With summer winding down and fall just around the corner, millions of fans are getting in game shape for football season: fantasy football season.
The Fantasy Sports Trade Association estimates that nearly 18 million people played fantasy football in 2009. The rise in popularity goes hand-in-hand with the continuing national obsession with professional football .
Baseball may be the national pastime, but the NFL is America's most popular sport, according to a Gallup poll, and according to the all-important barometer of television ratings. Fantasy football in recent years has similarly overtaken fantasy baseball as the most popular fantasy game in the United States. But most of today's casual fantasy participants probably don't realize that fantasy football origins date back nearly 50 years.
The first fantasy football league was organized in 1962 in Manhattan, when three men from Oakland were in town for the games of upstart NFL competitor, the American Football League, according to the NFL. Bill Winkenbach, a limited partner in the Oakland Raiders, Scotty Stirling, an Oakland Tribune sportswriter, and Bill Tunnell, who worked in public relations for the Raiders, devised the game in a room at what is now the Milfred Plaza hotel in New York City, during the Raiders' annual visit to play East Coast teams. In a 2004 article in the San Francisco Chronicle, Stirling credited Winkenbach with coming up with the idea.
Winkenbach also came up with the league's name. The "Greater Oakland Pigskin Prognosticators League" (GOPPL) was not only the first official fantasy football league, but it was also the first to have a little fun with the league name, something that's now become part of the fun for fantasy nuts everywhere.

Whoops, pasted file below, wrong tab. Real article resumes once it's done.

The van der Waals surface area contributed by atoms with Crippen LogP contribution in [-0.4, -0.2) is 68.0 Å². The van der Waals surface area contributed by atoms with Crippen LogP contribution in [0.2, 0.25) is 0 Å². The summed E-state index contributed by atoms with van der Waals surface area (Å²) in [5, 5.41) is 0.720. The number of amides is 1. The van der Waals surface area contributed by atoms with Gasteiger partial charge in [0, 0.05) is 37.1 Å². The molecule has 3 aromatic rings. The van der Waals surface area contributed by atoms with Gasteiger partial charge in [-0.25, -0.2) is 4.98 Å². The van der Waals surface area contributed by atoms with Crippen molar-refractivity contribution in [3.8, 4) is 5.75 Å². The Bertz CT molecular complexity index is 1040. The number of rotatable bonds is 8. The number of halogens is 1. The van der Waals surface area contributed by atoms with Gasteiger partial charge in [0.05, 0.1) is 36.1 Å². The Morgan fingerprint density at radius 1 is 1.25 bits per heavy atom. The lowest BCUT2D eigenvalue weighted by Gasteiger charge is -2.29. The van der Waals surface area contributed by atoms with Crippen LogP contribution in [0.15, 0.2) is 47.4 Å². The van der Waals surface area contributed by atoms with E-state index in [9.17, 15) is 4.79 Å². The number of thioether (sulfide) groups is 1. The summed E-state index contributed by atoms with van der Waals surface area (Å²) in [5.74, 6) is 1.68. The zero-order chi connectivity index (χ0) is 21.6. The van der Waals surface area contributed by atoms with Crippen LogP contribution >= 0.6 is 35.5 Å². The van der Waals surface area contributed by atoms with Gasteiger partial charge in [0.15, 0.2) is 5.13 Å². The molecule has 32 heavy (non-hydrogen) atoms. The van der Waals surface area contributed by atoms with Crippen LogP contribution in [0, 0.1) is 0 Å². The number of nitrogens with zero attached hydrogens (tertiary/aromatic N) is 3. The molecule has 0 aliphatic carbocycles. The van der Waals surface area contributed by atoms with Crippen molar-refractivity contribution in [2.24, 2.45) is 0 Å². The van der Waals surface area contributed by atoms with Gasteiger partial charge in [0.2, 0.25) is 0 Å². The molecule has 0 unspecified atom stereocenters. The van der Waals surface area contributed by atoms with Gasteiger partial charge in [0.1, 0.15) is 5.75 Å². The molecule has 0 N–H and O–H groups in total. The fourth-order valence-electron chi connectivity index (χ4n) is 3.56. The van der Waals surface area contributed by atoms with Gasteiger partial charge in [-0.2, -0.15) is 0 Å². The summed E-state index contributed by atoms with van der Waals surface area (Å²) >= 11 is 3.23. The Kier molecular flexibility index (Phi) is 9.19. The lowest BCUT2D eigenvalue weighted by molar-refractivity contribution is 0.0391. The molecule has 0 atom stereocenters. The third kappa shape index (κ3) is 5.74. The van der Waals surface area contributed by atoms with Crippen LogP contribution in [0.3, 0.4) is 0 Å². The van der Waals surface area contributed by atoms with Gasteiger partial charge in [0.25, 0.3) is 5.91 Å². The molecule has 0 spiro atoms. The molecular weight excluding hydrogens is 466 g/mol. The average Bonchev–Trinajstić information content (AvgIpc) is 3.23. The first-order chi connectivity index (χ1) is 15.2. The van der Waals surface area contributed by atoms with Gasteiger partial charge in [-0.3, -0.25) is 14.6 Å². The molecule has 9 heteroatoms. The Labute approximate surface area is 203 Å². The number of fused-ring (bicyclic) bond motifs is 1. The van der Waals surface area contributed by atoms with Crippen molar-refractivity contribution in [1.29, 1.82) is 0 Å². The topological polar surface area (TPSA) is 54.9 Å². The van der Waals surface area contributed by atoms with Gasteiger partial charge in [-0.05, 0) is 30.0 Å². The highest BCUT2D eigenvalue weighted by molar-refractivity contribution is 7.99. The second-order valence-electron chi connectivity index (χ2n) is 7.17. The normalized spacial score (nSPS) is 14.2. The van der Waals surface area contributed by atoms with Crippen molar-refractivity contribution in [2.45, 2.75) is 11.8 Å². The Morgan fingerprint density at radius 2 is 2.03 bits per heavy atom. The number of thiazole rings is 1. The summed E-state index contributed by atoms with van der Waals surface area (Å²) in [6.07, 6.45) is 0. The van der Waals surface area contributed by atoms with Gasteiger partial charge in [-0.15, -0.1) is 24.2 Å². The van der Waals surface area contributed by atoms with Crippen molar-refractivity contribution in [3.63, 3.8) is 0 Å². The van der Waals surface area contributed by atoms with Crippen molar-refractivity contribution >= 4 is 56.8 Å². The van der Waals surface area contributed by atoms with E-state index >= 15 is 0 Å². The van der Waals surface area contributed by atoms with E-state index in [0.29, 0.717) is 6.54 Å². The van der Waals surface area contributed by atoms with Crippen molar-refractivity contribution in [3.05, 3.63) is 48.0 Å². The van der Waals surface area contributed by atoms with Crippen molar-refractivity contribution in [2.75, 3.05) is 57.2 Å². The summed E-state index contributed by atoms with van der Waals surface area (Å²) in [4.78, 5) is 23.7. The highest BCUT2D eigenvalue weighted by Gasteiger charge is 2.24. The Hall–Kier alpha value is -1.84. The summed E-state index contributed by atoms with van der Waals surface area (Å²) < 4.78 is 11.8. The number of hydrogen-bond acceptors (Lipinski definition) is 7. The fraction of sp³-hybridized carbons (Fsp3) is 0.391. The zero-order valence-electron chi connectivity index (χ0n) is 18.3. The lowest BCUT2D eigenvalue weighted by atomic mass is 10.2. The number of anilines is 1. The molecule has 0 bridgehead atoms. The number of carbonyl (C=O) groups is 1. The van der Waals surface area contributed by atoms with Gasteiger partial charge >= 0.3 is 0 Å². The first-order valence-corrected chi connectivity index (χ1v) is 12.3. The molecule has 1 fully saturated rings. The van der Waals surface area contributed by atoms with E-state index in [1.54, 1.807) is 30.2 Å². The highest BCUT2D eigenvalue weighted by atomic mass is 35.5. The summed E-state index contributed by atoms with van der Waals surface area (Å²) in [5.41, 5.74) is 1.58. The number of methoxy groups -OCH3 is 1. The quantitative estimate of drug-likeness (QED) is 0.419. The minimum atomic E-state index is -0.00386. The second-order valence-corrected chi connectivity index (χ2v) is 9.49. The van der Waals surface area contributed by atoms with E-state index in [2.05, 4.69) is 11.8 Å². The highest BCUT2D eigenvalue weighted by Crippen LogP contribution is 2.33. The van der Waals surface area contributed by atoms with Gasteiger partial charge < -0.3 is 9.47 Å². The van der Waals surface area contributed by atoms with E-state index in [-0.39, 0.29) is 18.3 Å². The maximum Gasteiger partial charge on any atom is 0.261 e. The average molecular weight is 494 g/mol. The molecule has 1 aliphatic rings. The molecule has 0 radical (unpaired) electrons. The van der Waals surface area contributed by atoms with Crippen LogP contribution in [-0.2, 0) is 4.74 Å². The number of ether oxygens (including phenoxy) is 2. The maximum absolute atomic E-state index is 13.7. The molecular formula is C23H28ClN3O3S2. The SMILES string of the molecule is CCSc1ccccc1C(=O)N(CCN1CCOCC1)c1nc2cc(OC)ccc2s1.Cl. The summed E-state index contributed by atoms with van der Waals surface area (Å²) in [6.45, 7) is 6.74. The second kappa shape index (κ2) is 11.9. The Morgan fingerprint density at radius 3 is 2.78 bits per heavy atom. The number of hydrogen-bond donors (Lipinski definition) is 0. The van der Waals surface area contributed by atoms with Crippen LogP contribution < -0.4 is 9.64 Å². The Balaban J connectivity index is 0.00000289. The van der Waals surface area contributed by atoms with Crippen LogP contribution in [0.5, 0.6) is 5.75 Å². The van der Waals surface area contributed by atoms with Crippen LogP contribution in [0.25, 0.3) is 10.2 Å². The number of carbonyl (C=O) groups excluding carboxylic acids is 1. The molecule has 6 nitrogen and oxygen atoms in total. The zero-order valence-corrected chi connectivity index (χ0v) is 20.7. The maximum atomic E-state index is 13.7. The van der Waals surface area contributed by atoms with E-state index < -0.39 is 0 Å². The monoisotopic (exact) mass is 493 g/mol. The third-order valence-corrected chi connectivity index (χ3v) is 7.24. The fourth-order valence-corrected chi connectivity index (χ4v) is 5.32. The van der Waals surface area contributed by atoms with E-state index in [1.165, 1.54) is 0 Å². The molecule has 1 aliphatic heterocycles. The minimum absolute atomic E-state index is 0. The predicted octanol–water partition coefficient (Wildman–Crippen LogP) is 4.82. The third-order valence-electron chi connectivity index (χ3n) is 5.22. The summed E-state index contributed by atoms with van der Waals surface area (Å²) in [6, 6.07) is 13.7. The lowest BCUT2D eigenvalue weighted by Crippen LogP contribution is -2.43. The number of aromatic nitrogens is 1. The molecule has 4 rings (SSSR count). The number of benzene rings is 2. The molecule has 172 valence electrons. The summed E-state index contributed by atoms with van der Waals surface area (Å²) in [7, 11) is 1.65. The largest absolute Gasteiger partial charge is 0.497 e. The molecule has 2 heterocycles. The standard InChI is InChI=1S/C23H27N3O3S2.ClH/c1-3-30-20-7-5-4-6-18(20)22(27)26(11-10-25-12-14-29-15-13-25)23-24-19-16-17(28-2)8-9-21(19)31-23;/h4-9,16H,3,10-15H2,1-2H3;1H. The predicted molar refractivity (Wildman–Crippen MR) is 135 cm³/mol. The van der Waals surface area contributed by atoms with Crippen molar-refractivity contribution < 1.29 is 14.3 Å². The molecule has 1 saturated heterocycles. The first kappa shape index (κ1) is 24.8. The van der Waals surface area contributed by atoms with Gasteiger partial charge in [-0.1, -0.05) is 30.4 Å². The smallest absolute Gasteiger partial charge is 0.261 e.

Once the men returned to Oakland, Tribune sports editor George Ross was brought in to help fine-tune their new game. The rules for the first year of the GOPPL were remarkably similar to the current fantasy game. You drafted players who had the highest propensity for scoring touchdowns and gaining yards , same as you do today. The big difference between then and now was the available research.
There was no Internet to instantly crunch wide receiver statistics, very few printed football magazines to pore over, except for the old Street & Smith preseason guides, and ESPN didn't exist.
The first player ever drafted in the history of fantasy football? That would be future Hall of Famer (and then Oakland Raider quarterback) George Blanda.
The founding fathers of fantasy football never made a dime off their groundbreaking creation. Even more surprising is the fact that, while the game exploded in popularity in the past decade, Ross and Stirling, the two surviving charter members of the original league, haven't played fantasy football in more than a quarter century. Winkenbach died in 1993, and reportedly played the game until close to the end of his life.
The guys who touched off a phenomenon never saw it coming. They thought all they did was devise a fun, in-season diversion.
"I had no idea it would explode into the kind of mania that exists today," Stirling told the Fantasy Football Index in 1994.
Millions of number-crunching football fans in man-caves and offices everywhere owe those trailblazing guys in the Greater Oakland Pigskin Prognosticators League a great debt for making their fall Sundays more competitive, and more fun.
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